The Telegraph
Since 1st March, 1999
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Madhumita did not live to tell this tale

Hum to barbad ho hi gaye hain. Lekin sochte hain ke apne bhaiyon ki zindagi banade

New Delhi, Aug. 4: Madhumita Shukla wrote: “I am devastated. But let me try and see if I can give my brothers a happy life.”

On May 9, Madhumita’s life ended in the search for a happy life for her lower middle-class family. The 24-year-old, described as a poet, has left behind her story in a five-page letter — signed but undated — to Amarmani Tripathi, the Uttar Pradesh minister who was forced to resign after her murder.

The letter, now a part of the dossier of investigators probing Madhumita’s murder, says she was carrying Tripathi’s child, and not for the first time, too. She was six months pregnant at the time of her death, shot through the heart at her Paper Mill Colony residence in Lucknow.

“Did I not dream of having a baby for four months' You may refuse to accept the child but as a mother how can I do that' Should I murder the child after bearing it in my womb for six months' Did you not think of my pain' You treated me as a commodity,” Madhumita writes.

Her personal diary, along with the letter, was seized by police from her residence and handed over to the CBI, to which the case was later transferred.

Madhumita was in love with the man, despite being used as a “commodity”. “I would stay with you at night like a prostitute but was thrown out in the morning. Still I felt happy meeting you,” she says.

Tripathi was questioned by the CBI in Delhi late last week. Sources said his relationship with Madhumita was the focus of the interrogation.

It was a relationship in which Madhumita had surrendered completely to a man who was older, was married and wielded enormous influence as a politician with muscle.

“Because of your kindness I believed that you would share all my responsibilities. Once you got a job for my brother, my entire family started trusting you. I started believing that from now on we would not have to bow to anyone; that we would not have to make compromises any more. You became not only my but my entire family’s guardian.”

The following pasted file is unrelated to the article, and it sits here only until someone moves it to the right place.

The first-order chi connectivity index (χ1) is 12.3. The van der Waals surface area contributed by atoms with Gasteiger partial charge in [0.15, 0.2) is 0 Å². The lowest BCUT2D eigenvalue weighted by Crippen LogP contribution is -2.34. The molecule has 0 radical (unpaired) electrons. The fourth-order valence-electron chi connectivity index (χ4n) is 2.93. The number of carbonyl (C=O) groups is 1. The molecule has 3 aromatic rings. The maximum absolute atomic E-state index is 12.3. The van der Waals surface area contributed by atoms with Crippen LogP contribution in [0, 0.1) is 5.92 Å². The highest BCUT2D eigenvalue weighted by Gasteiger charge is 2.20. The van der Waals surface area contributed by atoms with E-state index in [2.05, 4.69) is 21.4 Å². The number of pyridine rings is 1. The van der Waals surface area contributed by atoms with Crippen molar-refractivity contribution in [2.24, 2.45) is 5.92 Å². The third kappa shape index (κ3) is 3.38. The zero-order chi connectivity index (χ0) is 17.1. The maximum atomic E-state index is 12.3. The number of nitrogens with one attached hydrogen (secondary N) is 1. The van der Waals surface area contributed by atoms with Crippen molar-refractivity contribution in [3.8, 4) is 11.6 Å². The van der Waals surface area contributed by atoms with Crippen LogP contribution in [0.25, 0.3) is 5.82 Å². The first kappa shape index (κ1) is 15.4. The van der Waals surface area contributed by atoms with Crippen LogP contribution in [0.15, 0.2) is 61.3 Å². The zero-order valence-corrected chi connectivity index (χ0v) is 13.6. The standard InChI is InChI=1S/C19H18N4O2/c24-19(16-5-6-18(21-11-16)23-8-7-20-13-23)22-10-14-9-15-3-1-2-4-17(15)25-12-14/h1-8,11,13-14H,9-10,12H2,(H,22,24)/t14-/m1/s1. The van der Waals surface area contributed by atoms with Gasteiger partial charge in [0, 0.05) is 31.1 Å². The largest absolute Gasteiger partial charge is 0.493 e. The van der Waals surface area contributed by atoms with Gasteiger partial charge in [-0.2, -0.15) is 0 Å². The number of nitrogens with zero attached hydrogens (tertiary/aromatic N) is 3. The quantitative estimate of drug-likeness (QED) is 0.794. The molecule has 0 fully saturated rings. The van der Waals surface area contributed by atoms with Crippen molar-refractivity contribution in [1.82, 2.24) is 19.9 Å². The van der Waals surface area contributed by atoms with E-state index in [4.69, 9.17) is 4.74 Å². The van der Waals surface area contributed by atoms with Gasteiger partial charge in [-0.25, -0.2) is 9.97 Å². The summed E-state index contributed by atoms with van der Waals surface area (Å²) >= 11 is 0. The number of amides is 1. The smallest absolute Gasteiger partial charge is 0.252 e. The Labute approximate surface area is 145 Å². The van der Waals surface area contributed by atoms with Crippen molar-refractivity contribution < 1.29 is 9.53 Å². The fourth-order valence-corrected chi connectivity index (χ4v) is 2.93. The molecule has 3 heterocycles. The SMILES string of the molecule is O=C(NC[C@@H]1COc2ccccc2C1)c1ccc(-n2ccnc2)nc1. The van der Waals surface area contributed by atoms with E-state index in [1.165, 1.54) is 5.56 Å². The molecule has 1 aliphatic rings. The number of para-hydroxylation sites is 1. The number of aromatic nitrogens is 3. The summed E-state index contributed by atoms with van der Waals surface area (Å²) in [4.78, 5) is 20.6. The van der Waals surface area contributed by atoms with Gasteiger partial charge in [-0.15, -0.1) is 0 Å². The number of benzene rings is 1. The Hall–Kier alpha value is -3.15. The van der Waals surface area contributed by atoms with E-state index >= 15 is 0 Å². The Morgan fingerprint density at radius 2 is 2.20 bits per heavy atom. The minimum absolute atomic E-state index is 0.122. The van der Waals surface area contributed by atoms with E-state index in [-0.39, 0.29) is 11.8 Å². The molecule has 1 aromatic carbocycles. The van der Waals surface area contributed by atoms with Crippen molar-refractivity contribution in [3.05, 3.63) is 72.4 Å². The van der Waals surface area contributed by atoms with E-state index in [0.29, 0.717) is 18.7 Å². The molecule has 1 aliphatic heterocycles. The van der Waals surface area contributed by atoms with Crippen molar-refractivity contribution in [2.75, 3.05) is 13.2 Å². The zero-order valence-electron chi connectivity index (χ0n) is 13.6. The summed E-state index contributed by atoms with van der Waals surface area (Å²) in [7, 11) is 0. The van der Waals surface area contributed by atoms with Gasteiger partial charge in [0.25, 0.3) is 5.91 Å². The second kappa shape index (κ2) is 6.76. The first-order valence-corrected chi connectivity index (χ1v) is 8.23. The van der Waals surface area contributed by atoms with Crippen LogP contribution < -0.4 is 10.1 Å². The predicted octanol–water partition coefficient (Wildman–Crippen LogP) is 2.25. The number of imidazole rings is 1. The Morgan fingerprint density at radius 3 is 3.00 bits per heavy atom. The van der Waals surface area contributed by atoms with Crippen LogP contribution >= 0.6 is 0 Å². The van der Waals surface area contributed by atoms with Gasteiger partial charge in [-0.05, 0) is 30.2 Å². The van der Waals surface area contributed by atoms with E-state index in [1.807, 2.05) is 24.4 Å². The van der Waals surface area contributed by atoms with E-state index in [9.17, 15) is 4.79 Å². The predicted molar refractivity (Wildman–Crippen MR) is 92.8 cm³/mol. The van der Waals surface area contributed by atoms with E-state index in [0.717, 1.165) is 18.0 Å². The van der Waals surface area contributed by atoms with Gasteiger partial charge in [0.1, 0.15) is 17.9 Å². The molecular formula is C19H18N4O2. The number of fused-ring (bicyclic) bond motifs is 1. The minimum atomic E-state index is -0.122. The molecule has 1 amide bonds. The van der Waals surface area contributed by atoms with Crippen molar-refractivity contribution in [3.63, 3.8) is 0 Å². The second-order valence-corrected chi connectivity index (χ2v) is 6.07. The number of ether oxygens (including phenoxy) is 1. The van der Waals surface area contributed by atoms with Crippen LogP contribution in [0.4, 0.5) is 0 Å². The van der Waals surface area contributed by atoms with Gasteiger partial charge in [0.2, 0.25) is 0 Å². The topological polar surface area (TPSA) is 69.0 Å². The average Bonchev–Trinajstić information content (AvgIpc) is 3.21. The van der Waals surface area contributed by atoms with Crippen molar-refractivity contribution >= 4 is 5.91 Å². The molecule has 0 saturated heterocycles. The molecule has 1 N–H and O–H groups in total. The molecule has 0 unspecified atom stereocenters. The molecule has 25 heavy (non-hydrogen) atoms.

Madhumita’s family consisted of her mother — her late father was a class IV forest department employee — elder sister Nidhi and younger brothers Ajay and Sunny.

“The guardian” she refers to got her brother a job all right, but it was transitory — like much else in her life. “The day the government fell, he lost it (the job),” the letter says.

Before Mayavati’s, Tripathi had been minister in three governments — of Kalyan Singh, Ram Prakash Gupta and Rajnath Singh — but it’s not clear which regime she’s talking about in the letter.

She only speaks of impermanence. “You did not do anything permanent,” she writes. Least of all in their relationship.

The letter reveals Tripathi’s wife was aware of the affair. It also speaks of a third woman. “You could not resist yourself and got associated with another woman, ‘Pandey’,” it says.

She also felt cheated that she was being pressured to abort the baby after being assured until five months of the pregnancy that she could go ahead and have it. The letter refers to another occasion when the same charade was played out, leading up to an abortion.

For the appearance of another woman in Tripathi’s life, Madhumita held herself responsible. “I was to be blamed for it because I was keeping a distance (from him).”

She says she still tried to win him back but had realised that the relationship was over. “Mera adhikarchetra kam ho gaya (My claim on you had shrunk).”

The phone line was cut, the servant was taken away, the car was gone. But she was not referring to all that. “The question is not money but our feelings,” she writes.

Madhumita appeals to him: “Read this letter in full. It is possible we will never be able to talk at such great length.”

She wasn’t.


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